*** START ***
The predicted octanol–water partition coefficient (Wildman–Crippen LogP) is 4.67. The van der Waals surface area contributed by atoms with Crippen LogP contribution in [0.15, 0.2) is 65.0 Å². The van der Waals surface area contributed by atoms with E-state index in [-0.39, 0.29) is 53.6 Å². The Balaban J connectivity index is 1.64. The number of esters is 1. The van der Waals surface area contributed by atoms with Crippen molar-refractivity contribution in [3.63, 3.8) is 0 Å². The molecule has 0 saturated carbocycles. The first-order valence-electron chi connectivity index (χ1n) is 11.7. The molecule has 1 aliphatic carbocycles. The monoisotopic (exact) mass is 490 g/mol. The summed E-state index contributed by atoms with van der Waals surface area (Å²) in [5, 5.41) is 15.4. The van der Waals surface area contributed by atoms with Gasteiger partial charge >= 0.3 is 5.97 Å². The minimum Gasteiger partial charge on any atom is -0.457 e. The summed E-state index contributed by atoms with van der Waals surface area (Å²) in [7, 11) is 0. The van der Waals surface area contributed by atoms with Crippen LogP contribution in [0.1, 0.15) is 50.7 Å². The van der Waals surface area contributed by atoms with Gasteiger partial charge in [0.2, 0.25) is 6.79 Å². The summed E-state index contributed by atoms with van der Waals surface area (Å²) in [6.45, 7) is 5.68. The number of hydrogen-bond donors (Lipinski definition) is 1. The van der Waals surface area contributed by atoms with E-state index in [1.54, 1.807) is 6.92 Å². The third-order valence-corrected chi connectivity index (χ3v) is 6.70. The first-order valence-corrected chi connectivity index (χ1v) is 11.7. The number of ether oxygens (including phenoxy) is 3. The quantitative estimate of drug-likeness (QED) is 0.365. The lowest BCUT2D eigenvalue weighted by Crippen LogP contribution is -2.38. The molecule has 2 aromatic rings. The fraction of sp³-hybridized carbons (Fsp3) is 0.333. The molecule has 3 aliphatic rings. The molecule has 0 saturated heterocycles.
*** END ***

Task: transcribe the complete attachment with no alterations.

The predicted octanol–water partition coefficient (Wildman–Crippen LogP) is 4.67. The van der Waals surface area contributed by atoms with Crippen LogP contribution in [0.15, 0.2) is 65.0 Å². The van der Waals surface area contributed by atoms with E-state index in [-0.39, 0.29) is 53.6 Å². The Balaban J connectivity index is 1.64. The number of esters is 1. The van der Waals surface area contributed by atoms with Crippen molar-refractivity contribution in [3.63, 3.8) is 0 Å². The molecule has 0 saturated carbocycles. The first-order valence-electron chi connectivity index (χ1n) is 11.7. The molecule has 1 aliphatic carbocycles. The monoisotopic (exact) mass is 490 g/mol. The summed E-state index contributed by atoms with van der Waals surface area (Å²) in [5, 5.41) is 15.4. The van der Waals surface area contributed by atoms with Gasteiger partial charge >= 0.3 is 5.97 Å². The minimum Gasteiger partial charge on any atom is -0.457 e. The summed E-state index contributed by atoms with van der Waals surface area (Å²) in [7, 11) is 0. The van der Waals surface area contributed by atoms with Crippen LogP contribution in [0.1, 0.15) is 50.7 Å². The van der Waals surface area contributed by atoms with Gasteiger partial charge in [0.2, 0.25) is 6.79 Å². The summed E-state index contributed by atoms with van der Waals surface area (Å²) in [6.45, 7) is 5.68. The number of hydrogen-bond donors (Lipinski definition) is 1. The van der Waals surface area contributed by atoms with E-state index in [1.54, 1.807) is 6.92 Å². The third-order valence-corrected chi connectivity index (χ3v) is 6.70. The first-order valence-corrected chi connectivity index (χ1v) is 11.7. The number of ether oxygens (including phenoxy) is 3. The quantitative estimate of drug-likeness (QED) is 0.365. The lowest BCUT2D eigenvalue weighted by Crippen LogP contribution is -2.38. The molecule has 2 aromatic rings. The fraction of sp³-hybridized carbons (Fsp3) is 0.333. The molecule has 3 aliphatic rings. The molecule has 0 saturated heterocycles.